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Risperdal Gynecomastia Lawsuit Filed in Minnesota District Court

teenage boy back turned small

A Minnesota man recently filed a lawsuit in Minnesota District Court against the makers of the powerful antipsychotic drug Risperdal. The defendants, which include Johnson & Johnson and its wholly-owned subsidiary Ortho-McNeill-Jannsen, are alleged to have unlawfully withheld information about the known risks of gynecomastia (i.e., the development of breast tissue) in men prescribed Risperdal. The plaintiff’s Risperdal lawyers suggest that if he had known of the risks he would have likely pursued an alternative treatment course.

All prescription medications carry a risk of side effects. Typically, the known side effects associated with a drug are printed unambiguously on the packaging or inserted literature in order to properly warn the patient of the potential issues that could arise as a result of taking the particular drug. By issuing these warnings, patients can make an informed decision over whether the risk of the proposed side effect is worth the potential benefits of the drug.

In some cases, however, patients experience side effects that are not disclosed within the drug’s warning labels or literature–such is the case with the Minnesota Risperdal plaintiff.

Details of Risperdal lawsuit filed against Johnson & Johnson

According to the patient’s allegations, he was prescribed the drug Risperdal from the time he was just 11 years old, until he reached the age of 17 in 2011. As a result of his use of Risperdal during this time, the plaintiff alleges he experienced the rapid and unexpected onset of weight gain. In addition, he experienced the development of breast tissue and, eventually, fully-formed breasts – a condition known as gynecomastia.

As a result of this experience, the plaintiff anticipates future medical expenses, including a possible mastectomy (removal of breast tissue). He is also seeking redress for the pain and suffering he endured as a result of his experience with gynecomastia.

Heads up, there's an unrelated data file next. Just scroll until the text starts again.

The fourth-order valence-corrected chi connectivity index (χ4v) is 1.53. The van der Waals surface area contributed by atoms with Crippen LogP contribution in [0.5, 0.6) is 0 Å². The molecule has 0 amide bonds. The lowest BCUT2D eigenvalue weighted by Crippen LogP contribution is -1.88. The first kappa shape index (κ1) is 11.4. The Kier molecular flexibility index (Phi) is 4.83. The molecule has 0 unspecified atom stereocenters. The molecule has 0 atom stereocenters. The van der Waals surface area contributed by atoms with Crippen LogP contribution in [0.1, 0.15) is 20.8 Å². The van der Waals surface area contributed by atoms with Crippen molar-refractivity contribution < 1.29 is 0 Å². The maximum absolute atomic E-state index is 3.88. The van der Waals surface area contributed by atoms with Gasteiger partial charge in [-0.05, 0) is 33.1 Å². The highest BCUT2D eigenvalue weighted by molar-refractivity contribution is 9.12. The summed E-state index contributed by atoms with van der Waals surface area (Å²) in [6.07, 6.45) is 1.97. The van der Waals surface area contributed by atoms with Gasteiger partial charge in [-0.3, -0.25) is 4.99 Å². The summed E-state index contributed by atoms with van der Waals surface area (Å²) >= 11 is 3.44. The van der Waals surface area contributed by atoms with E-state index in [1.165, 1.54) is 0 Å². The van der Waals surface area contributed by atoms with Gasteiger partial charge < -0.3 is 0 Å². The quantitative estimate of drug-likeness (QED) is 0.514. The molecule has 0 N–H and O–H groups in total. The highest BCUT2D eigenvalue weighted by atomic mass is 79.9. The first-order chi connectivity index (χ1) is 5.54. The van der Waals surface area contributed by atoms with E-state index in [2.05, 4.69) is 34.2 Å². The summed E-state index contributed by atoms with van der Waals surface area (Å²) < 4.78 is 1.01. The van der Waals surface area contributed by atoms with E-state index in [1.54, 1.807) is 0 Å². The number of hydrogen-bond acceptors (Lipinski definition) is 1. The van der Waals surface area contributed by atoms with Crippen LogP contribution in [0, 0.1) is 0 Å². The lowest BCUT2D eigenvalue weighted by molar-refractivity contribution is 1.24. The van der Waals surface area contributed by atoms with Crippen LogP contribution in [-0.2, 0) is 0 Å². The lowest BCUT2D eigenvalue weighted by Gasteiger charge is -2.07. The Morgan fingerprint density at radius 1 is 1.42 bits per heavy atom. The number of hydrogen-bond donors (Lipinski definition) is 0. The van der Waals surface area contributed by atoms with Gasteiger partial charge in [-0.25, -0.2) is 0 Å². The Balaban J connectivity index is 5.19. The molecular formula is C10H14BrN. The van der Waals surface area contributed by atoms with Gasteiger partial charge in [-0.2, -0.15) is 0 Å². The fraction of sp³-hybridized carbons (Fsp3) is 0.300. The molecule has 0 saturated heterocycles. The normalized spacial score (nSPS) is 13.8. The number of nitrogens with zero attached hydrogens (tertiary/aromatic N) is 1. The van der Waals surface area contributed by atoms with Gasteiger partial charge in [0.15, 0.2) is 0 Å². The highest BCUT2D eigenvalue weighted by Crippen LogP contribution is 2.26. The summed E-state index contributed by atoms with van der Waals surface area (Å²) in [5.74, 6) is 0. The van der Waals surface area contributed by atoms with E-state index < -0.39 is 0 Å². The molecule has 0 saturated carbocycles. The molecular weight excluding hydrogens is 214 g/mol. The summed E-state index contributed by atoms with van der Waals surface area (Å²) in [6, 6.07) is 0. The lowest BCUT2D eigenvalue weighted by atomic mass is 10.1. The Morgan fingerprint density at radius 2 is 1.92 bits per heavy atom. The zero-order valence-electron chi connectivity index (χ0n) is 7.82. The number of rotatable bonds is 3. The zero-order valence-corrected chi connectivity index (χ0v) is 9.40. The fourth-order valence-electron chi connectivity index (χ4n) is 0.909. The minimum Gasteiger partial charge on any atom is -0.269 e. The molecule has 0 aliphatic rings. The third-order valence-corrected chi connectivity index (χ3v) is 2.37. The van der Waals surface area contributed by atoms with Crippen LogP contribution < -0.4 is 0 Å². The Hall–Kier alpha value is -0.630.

Plaintiff highlights alleged marketing deceptions

In his complaint, the plaintiff points to several deceptive and unlawful marketing practices utilized by the Johnson & Johnson company in its promotion of Risperdal. Namely, plaintiff alleges that the defendants engaged in off-label marketing of the drug for the treatment of conditions not expressly approved by the FDA. Further, he asserts that the defendants manipulated the results of clinical trials in favor of Risperdal, failed to disclose the known risks of gynecomastia, allowing untrained ghostwriters to develop literature on Risperdal for publishing in medical journals, failing to report adverse events related to the drug, and engaging in various kickback schemes with researchers, doctors, and consultants.

Johnson & Johnson admits to knowledge of gynecomastia risk

According to widespread reports circulated in February 2014, the ex-chief of the FDA testified to a Philadelphia grand jury confirming Janssen’s knowledge of the known risk of gynecomastia in Risperdal users – some six years before the label was changed to include information about the possibility of male breast growth as a side effect.

At the outset, the drug was approved only for the treatment of adult schizophrenia. However, Janssen urged the FDA consider approval for the treatment of pediatric autism, and went so far as to engage in off-label marketing of the drug to pediatricians and parents enduring the effects of this difficult disease. Until 2006, when the FDA finally approved Risperdal for the treatment of autism, the company had knowledge of the positive correlation to gynecomastia, and failed to properly warn patients until that time, according to the Risperdal lawsuit.